Let’s Hear It for the Doolittle Plan

Republican Congressman John Doolittle of California and 54 of his House colleagues (52 Republicans and two Democrats) have the ideal answer to reforming campaign finance, but their approach is so straightforward that hardly anyone seems to be paying attention.

They have introduced in Congress the Citizen Legislature and Political Freedom Act (H.R. 965). This act essentially would repeal the limits on political campaign contributions, require immediate disclosure by candidates when they do receive contributions (and bar acceptance of any contributions without proper disclosure), require the Federal Election Commission to post all the reports on the Internet and stop the use of public money to finance presidential election campaigns.

That's about it. Simple. Clear. Enforceable.

Instead, you are more likely to have heard about such campaign finance reform measures as the one proposed by Senators John McCain (R-AZ) and Russell Feingold (D-WI) or a companion bill proposed by Representatives Christopher Shays (R-CT) and Martin Meehan (D-MA). These bills, and some others, are all about "soft money" (as distinguished from "hard money," naturally), and the difference between "issue advocacy" (good use for soft money) and "express advocacy" (bad use).

Soft money is money that isn't regulated by the FEC. A lot of it went to the two major political parties during the last presidential campaign, and organizations as diverse as the AFL-CIO and the Christian Coalition raised soft money. Soft money can't be used for direct spending on a campaign, but it can be used for activities not directly related to the campaign -that distinction is often blurred. Political parties can use soft money for activities like voter registration and state and local political activities. Organizations independent of candidates and political parties can do issue advertising, but not advertising that explicitly calls for the election or defeat of a particular candidate. The latter is considered direct campaign spending, and can be regulated. The McCain-Feingold and Shays-Meehan bills would ban soft money contributions to political parties altogether, and try to make clear the distinction between "issue advocacy," which is protected by the First Amendment, and "express advocacy," which is not.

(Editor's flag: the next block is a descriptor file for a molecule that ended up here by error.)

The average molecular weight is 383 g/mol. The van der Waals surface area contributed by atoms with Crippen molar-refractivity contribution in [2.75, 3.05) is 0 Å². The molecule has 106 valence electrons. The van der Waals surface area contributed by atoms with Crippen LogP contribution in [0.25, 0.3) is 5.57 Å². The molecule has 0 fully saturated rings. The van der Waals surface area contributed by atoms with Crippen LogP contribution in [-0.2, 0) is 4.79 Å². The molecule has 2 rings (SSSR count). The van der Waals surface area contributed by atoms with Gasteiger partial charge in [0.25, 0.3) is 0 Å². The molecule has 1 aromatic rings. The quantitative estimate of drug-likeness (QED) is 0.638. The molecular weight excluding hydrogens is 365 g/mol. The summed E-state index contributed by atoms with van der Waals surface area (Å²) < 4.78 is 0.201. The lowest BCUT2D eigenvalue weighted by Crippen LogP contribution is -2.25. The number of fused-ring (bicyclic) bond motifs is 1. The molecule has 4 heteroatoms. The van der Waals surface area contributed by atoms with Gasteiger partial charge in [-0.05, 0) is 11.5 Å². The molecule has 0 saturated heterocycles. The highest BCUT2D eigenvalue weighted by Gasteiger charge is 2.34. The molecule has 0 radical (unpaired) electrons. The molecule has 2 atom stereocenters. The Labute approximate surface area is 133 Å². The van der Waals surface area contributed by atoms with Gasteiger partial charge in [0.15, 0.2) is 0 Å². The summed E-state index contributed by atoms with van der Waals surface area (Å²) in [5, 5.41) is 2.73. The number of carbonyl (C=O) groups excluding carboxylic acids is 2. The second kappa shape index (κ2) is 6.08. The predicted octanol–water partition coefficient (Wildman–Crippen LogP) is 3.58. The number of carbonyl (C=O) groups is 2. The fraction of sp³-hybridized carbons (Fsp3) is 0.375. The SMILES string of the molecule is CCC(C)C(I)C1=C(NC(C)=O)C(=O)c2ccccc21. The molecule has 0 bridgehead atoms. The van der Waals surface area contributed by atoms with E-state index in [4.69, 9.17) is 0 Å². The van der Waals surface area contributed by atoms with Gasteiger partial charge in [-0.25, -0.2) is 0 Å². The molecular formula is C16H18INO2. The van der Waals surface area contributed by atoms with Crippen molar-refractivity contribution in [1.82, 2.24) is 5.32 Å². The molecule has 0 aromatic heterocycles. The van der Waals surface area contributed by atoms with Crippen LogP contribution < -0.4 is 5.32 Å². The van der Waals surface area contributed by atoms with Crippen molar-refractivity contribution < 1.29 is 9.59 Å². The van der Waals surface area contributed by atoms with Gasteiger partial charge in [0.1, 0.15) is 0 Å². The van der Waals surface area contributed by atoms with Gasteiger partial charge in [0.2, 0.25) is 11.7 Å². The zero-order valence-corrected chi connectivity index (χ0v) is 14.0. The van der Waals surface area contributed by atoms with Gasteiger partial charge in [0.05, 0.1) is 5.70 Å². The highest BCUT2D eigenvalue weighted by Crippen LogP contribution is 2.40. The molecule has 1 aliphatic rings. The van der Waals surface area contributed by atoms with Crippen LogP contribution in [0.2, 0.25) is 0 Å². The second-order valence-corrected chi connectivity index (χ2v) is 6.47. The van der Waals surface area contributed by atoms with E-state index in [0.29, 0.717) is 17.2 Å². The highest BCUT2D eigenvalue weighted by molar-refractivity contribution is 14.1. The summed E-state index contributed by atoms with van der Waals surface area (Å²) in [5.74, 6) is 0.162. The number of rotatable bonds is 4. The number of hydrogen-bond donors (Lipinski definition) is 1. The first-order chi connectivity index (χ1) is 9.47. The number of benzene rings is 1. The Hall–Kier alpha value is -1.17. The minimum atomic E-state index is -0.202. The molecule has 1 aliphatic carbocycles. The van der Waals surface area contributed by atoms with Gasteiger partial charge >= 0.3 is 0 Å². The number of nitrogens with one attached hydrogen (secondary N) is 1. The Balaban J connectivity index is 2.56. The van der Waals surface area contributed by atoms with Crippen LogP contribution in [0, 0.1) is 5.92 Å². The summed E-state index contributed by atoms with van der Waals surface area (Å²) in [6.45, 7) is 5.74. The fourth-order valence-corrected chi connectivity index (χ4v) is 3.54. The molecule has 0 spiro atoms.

It sounds like a law that could keep litigators in business for years. Complex. Unclear. Practically inviting evasion.

Becky Cain, president of the League of Women Voters of the U.S., said after the 1996 election, "We cannot afford to have the integrity of the system continually undermined by the disastrous combination of an impotent Federal Election Commission and laws that allow undisclosed millions to be funneled into campaigns."

One would think Ms. Cain would love the Doolittle proposal – no more undisclosed millions and an FEC that keeps close tabs on all contributions. Unfortunately, that appears not to be what most of the reformers have in mind. Ms. Cain, for example, thinks soft money is fine if it's used "to strengthen the grassroots involvement through voter registration and get-out-the-vote activities," but she was appalled to note that so much of the spending in 1996 "had no other purpose than to change the outcome of elections."

To the frustration of many would-be reformers, the Supreme Court keeps insisting that speaking out on public issues, even in TV commercials, is free speech. This prompted House Minority Leader Richard Gephardt to propose a constitutional amendment, saying, "What we have is two important values in conflict: freedom of speech and our desire for healthy campaigns in a healthy democracy. You can't have both."

Now the idea that free speech inhibits democracy may strike one as bizarre, but the Senate actually debated – and at least had the good sense to reject overwhelmingly – such an amendment earlier this year. Ms. Cain likes the constitutional amendment idea too. "It closes loopholes and tightens the definition of issue advocacy while protecting the First Amendment rights of groups and individuals to advocate for their beliefs and positions," she said. How's that again?

We need to encourage political speech, not look for ways to regulate it. The only reason for any campaign finance laws should be to ensure full disclosure of the source of political contributions in as visible a way as possible. Is it too much to hope that Senators McCain and Feingold and Representatives Shays and Meehan will realize that, too?